Two Poems

Jitendra Vasava

Living and dying in a foreign tongue

The language that was at home in the ear
and seeped into our blood
with the thread of grandma’s story
in the dark night.

Through forest-river-field, astride grandpa’s
shoulders, the language that entered within through
the eyes.

The language of the light of a morsel of food
chewed and fed by mother.
The living language of the family, neighbourhood, village
seen through my fingers entwined with my father’s
at festival time.
A language alive
in the family-courtyard-village.
Everyone lives as one.
Dances, sings, works as one.
The sorrow of one
is the sorrow of all.

Our language that takes us to
this higher path
could not even climb
the threshold of the schoolhouse.

I sat alone in school
while our tongue sat outside
whining, like a dog.

The master said: don’t speak in our language.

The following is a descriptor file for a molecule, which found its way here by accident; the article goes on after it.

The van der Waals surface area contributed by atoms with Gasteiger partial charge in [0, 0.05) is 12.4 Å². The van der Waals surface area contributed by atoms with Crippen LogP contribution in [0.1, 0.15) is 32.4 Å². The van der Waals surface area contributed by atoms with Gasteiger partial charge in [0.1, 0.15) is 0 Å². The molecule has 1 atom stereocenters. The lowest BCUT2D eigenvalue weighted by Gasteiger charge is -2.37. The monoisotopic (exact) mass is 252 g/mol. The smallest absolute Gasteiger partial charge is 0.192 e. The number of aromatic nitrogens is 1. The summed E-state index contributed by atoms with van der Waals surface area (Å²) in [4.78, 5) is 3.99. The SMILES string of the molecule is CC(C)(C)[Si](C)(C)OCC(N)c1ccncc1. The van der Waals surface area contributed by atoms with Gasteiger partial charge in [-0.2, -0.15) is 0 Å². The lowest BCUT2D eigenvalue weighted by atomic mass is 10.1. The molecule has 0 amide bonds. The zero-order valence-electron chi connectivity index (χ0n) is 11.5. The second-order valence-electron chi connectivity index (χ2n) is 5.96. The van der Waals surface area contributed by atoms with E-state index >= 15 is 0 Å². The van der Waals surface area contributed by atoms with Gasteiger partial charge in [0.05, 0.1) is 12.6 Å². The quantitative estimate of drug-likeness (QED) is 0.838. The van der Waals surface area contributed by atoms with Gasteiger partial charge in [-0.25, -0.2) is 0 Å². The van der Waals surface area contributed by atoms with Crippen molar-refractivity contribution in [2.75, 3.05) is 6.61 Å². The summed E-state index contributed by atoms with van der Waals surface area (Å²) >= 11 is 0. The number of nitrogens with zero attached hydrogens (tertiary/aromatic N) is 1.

I was scared and could not ask:
Why can I not speak our tongue?
Who forced that foreign tongue into
our master’s mouth?
From 10 to 5 during the day
it sat on the iris.
Like the deep darkness of the darkest night,
as letters, it made its way into me through the eye.
At times, as if possessed,
it forces its way into my body through my fingers.

Forcing its way through the lashes
of the teacher’s green stick
that foreign tongue.

Proving us uncouth,
night and day
it tries to civilise us.

How to rule over each other?
Letting us live, it kills.

That language teaches
how teeming mid-bazaar
to snatch the fruit
of someone else’s labour.

It leaves us living dead
that foreign language.


Do not make the mistake of burying
our ancestors inurned
in the womb of the earth for centuries
Like earth with cloud
cloud with water
river with sea
we have a long relationship
with the earth 
We sprout as trees
We are junglee seeds
and seeds should remain

You may think
Let us drown them in water
Our essence is water
From insects, we transform
again over ages into humans
Seeds should remain junglee

Do you know, my brothers
the meaning of being separate from the ‘seed’?
I will ask you, what are you
if not water
tree mountain earth?

translated from the Dehwali Bhili by Gopika Jadeja